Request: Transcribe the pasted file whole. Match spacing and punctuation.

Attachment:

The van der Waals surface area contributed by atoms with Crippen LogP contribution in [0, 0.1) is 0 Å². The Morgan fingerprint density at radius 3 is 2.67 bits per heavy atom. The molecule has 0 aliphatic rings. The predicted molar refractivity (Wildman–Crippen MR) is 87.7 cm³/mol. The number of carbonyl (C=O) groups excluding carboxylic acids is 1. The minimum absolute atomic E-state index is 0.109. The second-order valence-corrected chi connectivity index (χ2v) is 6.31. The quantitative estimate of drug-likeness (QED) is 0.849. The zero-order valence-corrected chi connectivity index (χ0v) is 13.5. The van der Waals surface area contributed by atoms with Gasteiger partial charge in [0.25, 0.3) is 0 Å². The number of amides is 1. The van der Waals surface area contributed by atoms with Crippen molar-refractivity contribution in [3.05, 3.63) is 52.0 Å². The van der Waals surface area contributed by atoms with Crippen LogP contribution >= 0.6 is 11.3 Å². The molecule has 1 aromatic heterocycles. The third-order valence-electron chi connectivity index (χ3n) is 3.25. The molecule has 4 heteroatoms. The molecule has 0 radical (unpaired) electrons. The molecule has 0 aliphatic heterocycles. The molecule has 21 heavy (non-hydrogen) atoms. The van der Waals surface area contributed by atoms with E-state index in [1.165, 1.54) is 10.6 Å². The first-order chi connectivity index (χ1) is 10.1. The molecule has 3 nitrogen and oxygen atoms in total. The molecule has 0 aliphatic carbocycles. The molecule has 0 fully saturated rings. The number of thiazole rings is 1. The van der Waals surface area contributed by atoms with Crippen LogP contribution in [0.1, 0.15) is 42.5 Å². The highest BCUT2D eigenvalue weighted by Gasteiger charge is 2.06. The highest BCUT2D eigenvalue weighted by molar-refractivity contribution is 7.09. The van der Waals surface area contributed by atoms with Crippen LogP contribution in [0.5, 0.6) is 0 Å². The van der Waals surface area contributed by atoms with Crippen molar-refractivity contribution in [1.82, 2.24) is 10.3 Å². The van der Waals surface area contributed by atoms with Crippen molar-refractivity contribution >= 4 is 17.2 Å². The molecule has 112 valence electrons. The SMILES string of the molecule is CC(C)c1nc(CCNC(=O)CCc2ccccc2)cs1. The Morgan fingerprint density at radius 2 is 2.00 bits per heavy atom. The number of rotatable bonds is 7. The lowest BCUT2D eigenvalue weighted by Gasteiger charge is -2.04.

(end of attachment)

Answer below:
The van der Waals surface area contributed by atoms with Crippen LogP contribution in [0, 0.1) is 0 Å². The Morgan fingerprint density at radius 3 is 2.67 bits per heavy atom. The molecule has 0 aliphatic rings. The predicted molar refractivity (Wildman–Crippen MR) is 87.7 cm³/mol. The number of carbonyl (C=O) groups excluding carboxylic acids is 1. The minimum absolute atomic E-state index is 0.109. The second-order valence-corrected chi connectivity index (χ2v) is 6.31. The quantitative estimate of drug-likeness (QED) is 0.849. The zero-order valence-corrected chi connectivity index (χ0v) is 13.5. The van der Waals surface area contributed by atoms with Gasteiger partial charge in [0.25, 0.3) is 0 Å². The number of amides is 1. The van der Waals surface area contributed by atoms with Crippen molar-refractivity contribution in [3.05, 3.63) is 52.0 Å². The van der Waals surface area contributed by atoms with Crippen LogP contribution >= 0.6 is 11.3 Å². The molecule has 1 aromatic heterocycles. The third-order valence-electron chi connectivity index (χ3n) is 3.25. The molecule has 4 heteroatoms. The molecule has 0 radical (unpaired) electrons. The molecule has 0 aliphatic heterocycles. The molecule has 21 heavy (non-hydrogen) atoms. The van der Waals surface area contributed by atoms with E-state index in [1.165, 1.54) is 10.6 Å². The first-order chi connectivity index (χ1) is 10.1. The molecule has 3 nitrogen and oxygen atoms in total. The molecule has 0 aliphatic carbocycles. The molecule has 0 fully saturated rings. The number of thiazole rings is 1. The van der Waals surface area contributed by atoms with Crippen LogP contribution in [0.1, 0.15) is 42.5 Å². The highest BCUT2D eigenvalue weighted by Gasteiger charge is 2.06. The highest BCUT2D eigenvalue weighted by molar-refractivity contribution is 7.09. The van der Waals surface area contributed by atoms with Crippen LogP contribution in [0.5, 0.6) is 0 Å². The van der Waals surface area contributed by atoms with Crippen molar-refractivity contribution in [1.82, 2.24) is 10.3 Å². The van der Waals surface area contributed by atoms with Crippen molar-refractivity contribution >= 4 is 17.2 Å². The molecule has 112 valence electrons. The SMILES string of the molecule is CC(C)c1nc(CCNC(=O)CCc2ccccc2)cs1. The Morgan fingerprint density at radius 2 is 2.00 bits per heavy atom. The number of rotatable bonds is 7. The lowest BCUT2D eigenvalue weighted by Gasteiger charge is -2.04.